This piece is prompted by Oliver Burkeman’s column in Saturday’s Guardian (28th April 2012) which divides people into ‘dualists’ and ‘physicalists’. The underlying philosophical assumption of a ‘dualist’ is that their mind is a separate entity from their body, and ‘physicalists’ believe that:
“everything that happens in the mind must arise from the spongy grey tissues of the brain”.
He reported research findings which indicate that ‘physicalists’ are more likely to take care of their bodies by eating healthily, whereas ‘dualists’ are prone to treat their bodies less respectfully. Whether we think our body is ourself or just a container for it makes a difference to how we behave. He goes on to say that if you believe that physicalism is correct, instead of turning to psychotherapy for problems of the mind, physical intervention is the way to go: “FIRST, GO FOR A SWIM”, he recommends.
I am a physicalist – I wonder if there are many people who have studied neuroscience who are not? – and I agree with the swimming part, or walking, cycling…. But I think Oliver Burkeman has missed out an important point. If the mind and the body are essentially the same thing, connected through the nervous system, then the influencing can go both ways.
Physical activities – exercise, breathing – have an impact on our state of mind. With almost every client, I enquire about diet and exercise. But in the opposite direction, our thoughts or mindset can have an impact on our bodily wellbeing. For example, practising mindfulness can reduce physical symptoms of anxiety such as racing heartrate, sweating, muscle tension. Years of research under the Positive Psychology banner has demonstrated the link between optimism and general wellbeing.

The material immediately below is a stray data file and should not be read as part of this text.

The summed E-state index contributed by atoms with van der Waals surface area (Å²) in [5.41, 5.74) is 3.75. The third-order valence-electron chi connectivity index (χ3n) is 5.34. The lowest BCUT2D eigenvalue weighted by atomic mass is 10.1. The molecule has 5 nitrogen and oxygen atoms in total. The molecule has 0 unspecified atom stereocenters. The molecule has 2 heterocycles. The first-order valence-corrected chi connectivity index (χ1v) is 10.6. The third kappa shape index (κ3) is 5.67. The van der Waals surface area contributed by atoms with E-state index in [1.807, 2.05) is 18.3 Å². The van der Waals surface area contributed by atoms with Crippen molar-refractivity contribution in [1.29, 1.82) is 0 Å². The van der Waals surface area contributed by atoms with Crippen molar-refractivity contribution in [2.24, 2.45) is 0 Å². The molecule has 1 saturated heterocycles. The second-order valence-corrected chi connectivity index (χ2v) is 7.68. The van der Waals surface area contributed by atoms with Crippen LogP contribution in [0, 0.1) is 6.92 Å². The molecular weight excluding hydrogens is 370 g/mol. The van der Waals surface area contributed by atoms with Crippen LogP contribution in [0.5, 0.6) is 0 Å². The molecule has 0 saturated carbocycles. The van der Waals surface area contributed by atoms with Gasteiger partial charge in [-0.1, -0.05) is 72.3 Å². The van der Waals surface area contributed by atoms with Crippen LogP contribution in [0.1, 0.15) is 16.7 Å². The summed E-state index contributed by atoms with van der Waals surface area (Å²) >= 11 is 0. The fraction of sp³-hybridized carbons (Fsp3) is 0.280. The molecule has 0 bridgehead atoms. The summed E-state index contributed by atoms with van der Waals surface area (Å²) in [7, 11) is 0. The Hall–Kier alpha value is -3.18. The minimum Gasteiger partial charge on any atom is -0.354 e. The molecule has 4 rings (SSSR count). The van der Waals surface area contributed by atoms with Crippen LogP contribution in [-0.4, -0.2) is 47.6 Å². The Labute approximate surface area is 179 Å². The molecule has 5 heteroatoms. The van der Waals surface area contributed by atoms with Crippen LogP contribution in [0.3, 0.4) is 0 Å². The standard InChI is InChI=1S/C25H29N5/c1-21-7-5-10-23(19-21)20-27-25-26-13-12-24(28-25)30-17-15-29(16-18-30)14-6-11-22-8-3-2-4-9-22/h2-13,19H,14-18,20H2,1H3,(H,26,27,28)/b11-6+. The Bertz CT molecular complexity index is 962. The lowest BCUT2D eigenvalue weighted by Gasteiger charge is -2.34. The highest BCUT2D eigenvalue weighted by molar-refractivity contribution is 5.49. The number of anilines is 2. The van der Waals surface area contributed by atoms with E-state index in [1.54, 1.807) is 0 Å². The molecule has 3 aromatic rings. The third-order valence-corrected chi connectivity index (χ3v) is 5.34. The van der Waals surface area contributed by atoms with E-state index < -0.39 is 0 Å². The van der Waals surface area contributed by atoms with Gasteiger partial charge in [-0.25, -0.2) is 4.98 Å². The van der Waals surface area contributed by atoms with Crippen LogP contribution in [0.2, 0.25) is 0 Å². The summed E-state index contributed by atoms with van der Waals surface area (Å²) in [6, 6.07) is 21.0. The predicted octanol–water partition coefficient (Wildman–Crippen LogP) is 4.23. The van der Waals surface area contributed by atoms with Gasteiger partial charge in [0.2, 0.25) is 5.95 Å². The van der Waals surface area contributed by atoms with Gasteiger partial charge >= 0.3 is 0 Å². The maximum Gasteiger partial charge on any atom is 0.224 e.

And making-sense-of, understanding something (a mind-based activity) enables us to make different choices. Recently I ran some workshops on resilience, which included this information: that the body doesn’t distinguish between the kind of stress it’s under. Mental stress, being too cold, blood sugar being too ‘spiky’, it’s all the same to our adrenal glands which have to deal with the stress regardless of the cause. A week later I received a text from a group I trained, to say they had swapped their sweets and biscuits for nuts and fruit in meetings, and were feeling the benefits. Knowledge is power to choose how we behave – one of the ways our mind influences our body.
As usual (although it doesn’t make for pithy newspaper articles) the answer is not ‘either/or’ but both.